Woman who found remains feeling relief more than 2 decades later as body identified

Woman who found remains feeling relief more than 2 decades later as body identified

Woman who found remains feeling relief more than 2 decades later as body identified

For more than two decades, Jen Leach of New Brighton has kept a cold case close to heart.

“You do your best to follow the case,” Leach said while opening a folder full of files and newspaper clippings surrounding the human remains she found 23 years ago.

“We came across her body through the cattails, so it wasn’t like we could see her very easily, and Nathan just said, ‘Oh my gosh, it’s a body,’” Leach said about her late husband, who was with her during that walk at Long Lake Regional Park.

“We spent the next couple of days, of course, in shock and just trying to process, ‘Did this really happen?’” Leach added about the days that followed the discovery.

Due to the condition of the remains, who they found remained a mystery — until a break in the case shared late last week.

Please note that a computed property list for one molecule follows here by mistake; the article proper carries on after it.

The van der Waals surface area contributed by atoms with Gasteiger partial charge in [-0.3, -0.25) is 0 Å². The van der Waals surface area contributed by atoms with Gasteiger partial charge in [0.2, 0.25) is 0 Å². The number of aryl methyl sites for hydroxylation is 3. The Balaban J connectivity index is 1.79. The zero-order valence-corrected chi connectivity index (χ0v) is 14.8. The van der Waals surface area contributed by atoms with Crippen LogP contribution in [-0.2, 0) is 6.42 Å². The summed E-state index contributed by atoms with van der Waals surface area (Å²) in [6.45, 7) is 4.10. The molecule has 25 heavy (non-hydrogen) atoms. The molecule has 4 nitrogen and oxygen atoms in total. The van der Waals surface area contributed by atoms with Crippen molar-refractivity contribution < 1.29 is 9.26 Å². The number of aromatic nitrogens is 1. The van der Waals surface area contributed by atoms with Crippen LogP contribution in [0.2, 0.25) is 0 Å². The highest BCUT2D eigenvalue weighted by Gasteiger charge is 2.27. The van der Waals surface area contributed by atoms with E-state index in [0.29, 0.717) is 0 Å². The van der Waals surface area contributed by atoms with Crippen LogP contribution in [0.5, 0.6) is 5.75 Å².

According to a news release, the New Brighton Department of Public Safety (NBDPS) identified the remains as Gail Johnson, who was 40 at the time. Investigators credit advancements in DNA testing and genetic genealogy for the development.

Gail Johnson (Courtesy of the Minnesota Bureau of Criminal Apprehension)

“[It was] pretty surreal. Very happy, happy that they didn’t forget about her. Certainly, we didn’t,” Leach said.

Officials say Johnson was last known to live in Minneapolis. They are considering her death suspicious.

“It’s a huge step. We’ve gone 23 years not knowing who this person is,” said Sgt. Mitch Singer with the NBDPS.  

Singer was part of the department when Johnson was found.

“It’s kind of nice to be able to see some closure for me, for a family,” Singer said.  

While he says investigators never gave up hope, Singer credits a big part of this break to the organizations that helped — including the national nonprofit DNA Doe Project.

“We’re able to use smaller and smaller amounts of DNA now to get good profiles,” Tracie Boyle, a team leader with the DNA Doe Project, told 5 EYEWITNESS NEWS about the advancement in DNA technology and science.

She and her team used Johnson’s DNA to create a family tree and confirm a connection.

“Now that they know who she is, they can start tracking her whereabouts, where she was last seen, who she last spoke with, and then hopefully, they’ll be able to find out what happened to her,” Boyle said.

For Leach, she hopes to continue to add to her file as investigators continue to piece together what happened.

“We just really felt like, you know, someone somewhere has to care and wonder where she is or what happened to her,” Leach said.

Since sharing her identity, the NBDPS said they’ve received some calls about Johnson. They encourage others to contact 651-288-4141 to help them figure out what happened to her.